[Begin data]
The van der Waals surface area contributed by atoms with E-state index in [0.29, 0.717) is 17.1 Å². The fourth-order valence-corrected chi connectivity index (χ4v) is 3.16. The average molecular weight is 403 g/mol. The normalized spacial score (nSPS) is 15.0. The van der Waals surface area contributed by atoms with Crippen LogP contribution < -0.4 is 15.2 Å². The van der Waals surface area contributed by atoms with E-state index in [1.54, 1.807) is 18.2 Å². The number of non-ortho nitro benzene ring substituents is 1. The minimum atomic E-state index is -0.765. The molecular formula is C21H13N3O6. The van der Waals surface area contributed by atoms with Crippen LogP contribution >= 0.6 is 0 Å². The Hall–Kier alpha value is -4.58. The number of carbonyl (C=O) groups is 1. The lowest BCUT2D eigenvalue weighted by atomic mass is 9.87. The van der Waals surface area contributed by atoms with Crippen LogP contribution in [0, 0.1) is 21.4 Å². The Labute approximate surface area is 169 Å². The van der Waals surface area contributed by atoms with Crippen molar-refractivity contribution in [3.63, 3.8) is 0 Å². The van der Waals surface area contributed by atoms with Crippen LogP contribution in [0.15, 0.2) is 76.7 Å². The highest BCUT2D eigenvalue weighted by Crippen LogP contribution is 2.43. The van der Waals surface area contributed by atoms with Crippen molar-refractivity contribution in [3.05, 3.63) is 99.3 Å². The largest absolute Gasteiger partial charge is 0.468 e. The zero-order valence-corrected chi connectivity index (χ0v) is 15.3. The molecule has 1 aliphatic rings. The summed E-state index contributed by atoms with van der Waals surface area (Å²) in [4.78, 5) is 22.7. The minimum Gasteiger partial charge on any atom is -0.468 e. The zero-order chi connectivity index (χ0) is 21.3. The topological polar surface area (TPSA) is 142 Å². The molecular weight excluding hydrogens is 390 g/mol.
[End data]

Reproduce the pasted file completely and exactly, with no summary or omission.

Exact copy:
The van der Waals surface area contributed by atoms with E-state index in [0.29, 0.717) is 17.1 Å². The fourth-order valence-corrected chi connectivity index (χ4v) is 3.16. The average molecular weight is 403 g/mol. The normalized spacial score (nSPS) is 15.0. The van der Waals surface area contributed by atoms with Crippen LogP contribution < -0.4 is 15.2 Å². The van der Waals surface area contributed by atoms with E-state index in [1.54, 1.807) is 18.2 Å². The number of non-ortho nitro benzene ring substituents is 1. The minimum atomic E-state index is -0.765. The molecular formula is C21H13N3O6. The van der Waals surface area contributed by atoms with Crippen LogP contribution >= 0.6 is 0 Å². The Hall–Kier alpha value is -4.58. The number of carbonyl (C=O) groups is 1. The lowest BCUT2D eigenvalue weighted by atomic mass is 9.87. The van der Waals surface area contributed by atoms with Crippen LogP contribution in [0, 0.1) is 21.4 Å². The Labute approximate surface area is 169 Å². The van der Waals surface area contributed by atoms with Crippen molar-refractivity contribution in [3.63, 3.8) is 0 Å². The van der Waals surface area contributed by atoms with Crippen LogP contribution in [0.15, 0.2) is 76.7 Å². The highest BCUT2D eigenvalue weighted by Crippen LogP contribution is 2.43. The van der Waals surface area contributed by atoms with Crippen molar-refractivity contribution in [3.05, 3.63) is 99.3 Å². The largest absolute Gasteiger partial charge is 0.468 e. The zero-order valence-corrected chi connectivity index (χ0v) is 15.3. The molecule has 1 aliphatic rings. The summed E-state index contributed by atoms with van der Waals surface area (Å²) in [4.78, 5) is 22.7. The minimum Gasteiger partial charge on any atom is -0.468 e. The zero-order chi connectivity index (χ0) is 21.3. The topological polar surface area (TPSA) is 142 Å². The molecular weight excluding hydrogens is 390 g/mol.